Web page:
(2) I would imagine that if people thought hard enough (say, put in the same effort they do to a STOC/FOCS problem), they could think of some very innovative ways to teach both static and dynamic algorithms.... but I digress...

"Dynamic" algorithms could perhaps also include on-line algorithms, and issues like competitive ratio; they don't have to be distributed.

When we move to distributed algorithms, the business of proving desirable properties becomes less dominated by identification of bounds on their runtime. In the context of teaching, maybe this is a good thing (arguably the proofs are more diverse and interesting.)

My guess is that the teaching of only

static algorithms in algorithms courses will look old fashioned at some point in the not too distant future. At the very least, it seems that standard texts such as CLRS should at least have one chapter devoted dynamic/online/streaming/etc algorithms.

To me, distributed algorithms are very different from "classic" ones. Designing a DA is much like solving a puzzle about three wise men. In fact, you design a FSA that, being deployed on network nodes, will strive towards some "common aim".

So, static and dynamic algorithms can be studied in any order.

A sequence of insertions, deletions and lookups in a binary search tree are a dynamic algorithm, aren't they? So are on-line algorithms such as paging.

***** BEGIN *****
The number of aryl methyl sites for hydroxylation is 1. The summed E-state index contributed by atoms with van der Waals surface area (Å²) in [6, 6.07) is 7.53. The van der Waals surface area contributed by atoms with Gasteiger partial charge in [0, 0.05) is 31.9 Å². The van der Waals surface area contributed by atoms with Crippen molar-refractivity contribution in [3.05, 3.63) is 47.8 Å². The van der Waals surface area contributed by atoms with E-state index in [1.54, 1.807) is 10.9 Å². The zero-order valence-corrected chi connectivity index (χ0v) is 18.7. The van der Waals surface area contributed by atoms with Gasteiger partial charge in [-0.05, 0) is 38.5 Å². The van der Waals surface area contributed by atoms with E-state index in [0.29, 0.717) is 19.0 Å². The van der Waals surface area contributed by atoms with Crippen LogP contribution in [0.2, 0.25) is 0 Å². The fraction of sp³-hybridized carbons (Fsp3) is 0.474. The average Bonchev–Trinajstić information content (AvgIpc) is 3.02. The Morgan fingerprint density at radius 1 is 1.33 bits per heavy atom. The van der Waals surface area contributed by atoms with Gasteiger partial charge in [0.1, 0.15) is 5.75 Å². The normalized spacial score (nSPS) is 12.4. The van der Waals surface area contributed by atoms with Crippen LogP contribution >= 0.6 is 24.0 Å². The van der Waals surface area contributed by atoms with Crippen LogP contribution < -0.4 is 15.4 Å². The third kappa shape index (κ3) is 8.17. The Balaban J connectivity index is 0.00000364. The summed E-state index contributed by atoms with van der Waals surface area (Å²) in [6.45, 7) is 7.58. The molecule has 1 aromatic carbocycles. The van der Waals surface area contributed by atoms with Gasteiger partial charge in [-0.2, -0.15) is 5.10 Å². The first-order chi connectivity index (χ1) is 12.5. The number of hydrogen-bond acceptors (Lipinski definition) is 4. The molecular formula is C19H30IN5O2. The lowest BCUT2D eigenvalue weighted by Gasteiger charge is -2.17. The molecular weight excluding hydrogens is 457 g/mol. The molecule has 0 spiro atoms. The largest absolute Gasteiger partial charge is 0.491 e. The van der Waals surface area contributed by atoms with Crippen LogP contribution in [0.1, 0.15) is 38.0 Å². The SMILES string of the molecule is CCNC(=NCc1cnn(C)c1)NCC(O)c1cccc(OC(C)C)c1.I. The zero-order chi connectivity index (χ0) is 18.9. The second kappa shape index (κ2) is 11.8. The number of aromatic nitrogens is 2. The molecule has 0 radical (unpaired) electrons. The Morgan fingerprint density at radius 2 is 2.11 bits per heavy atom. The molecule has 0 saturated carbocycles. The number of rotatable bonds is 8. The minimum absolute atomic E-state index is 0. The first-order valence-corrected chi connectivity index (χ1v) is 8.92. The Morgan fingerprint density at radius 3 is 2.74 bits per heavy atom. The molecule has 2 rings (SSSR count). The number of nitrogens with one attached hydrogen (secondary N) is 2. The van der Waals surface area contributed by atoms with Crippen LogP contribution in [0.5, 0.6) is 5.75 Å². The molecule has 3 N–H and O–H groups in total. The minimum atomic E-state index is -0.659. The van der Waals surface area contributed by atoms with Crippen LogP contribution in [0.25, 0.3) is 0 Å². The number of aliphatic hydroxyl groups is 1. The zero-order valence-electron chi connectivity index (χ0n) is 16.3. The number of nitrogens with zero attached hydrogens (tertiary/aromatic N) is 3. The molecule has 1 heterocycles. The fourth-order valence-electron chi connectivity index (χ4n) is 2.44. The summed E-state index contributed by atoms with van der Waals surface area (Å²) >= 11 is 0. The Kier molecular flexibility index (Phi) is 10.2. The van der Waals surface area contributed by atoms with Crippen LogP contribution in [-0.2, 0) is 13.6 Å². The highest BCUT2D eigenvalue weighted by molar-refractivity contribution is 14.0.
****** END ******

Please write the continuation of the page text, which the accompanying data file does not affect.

Anon 5 : I think we hint at "dynamic" algorithms when we consider data structures responding to a sequence of operations [though usually that can be thought of as an offline finite sequence of operations -- or an input], and hint more strongly when we consider online algorithms. Though somehow the "always on" aspect isn't quite captured. (Also, while I do some approximation algorithms in my undergrad class, I don't really cover on-line algorithms in any detail. Not enough time, and some unwillingness on my part to try to justify why the competitive ratio would be the "right" thing to aim for algorithmically...)

The "Static" algorithms are too important to be skipped over. But the students need to understand what dynamic algorithms actually are.

Ideally, you would find 2 simple dynamic algorithms to teach. It wouldn't take much time and 2 is the beginning of seeing a pattern.

I don't actually know if 2 such algorithms exist that are worth teaching, though.

Perhaps we've reached a level of specialization where any course entitled "Introduction to Algorithms" is too broadly titled. For example, how often do you see a course called "Introduction to Math"? Now we have separate intro courses for algebra, analysis, etc. Maybe the same should be true for algorithms. Commonly used concepts, e.g. "big-Oh" notation and recurrences, could be taught beforehand in a separate "Math for algorithmists" course (maybe not the best name), and then there could be separate intro courses for different algorithm subfields.

Commonly used concepts, e.g. "big-Oh" notation and recurrences, could be taught beforehand...This sort of material is very often taught in a "Discrete Math" course that is a prerequisite of algorithms.

Some schools may also have a course on Data Structures before a course on algorithms, or a two-semester algorithms sequence.

Post a Comment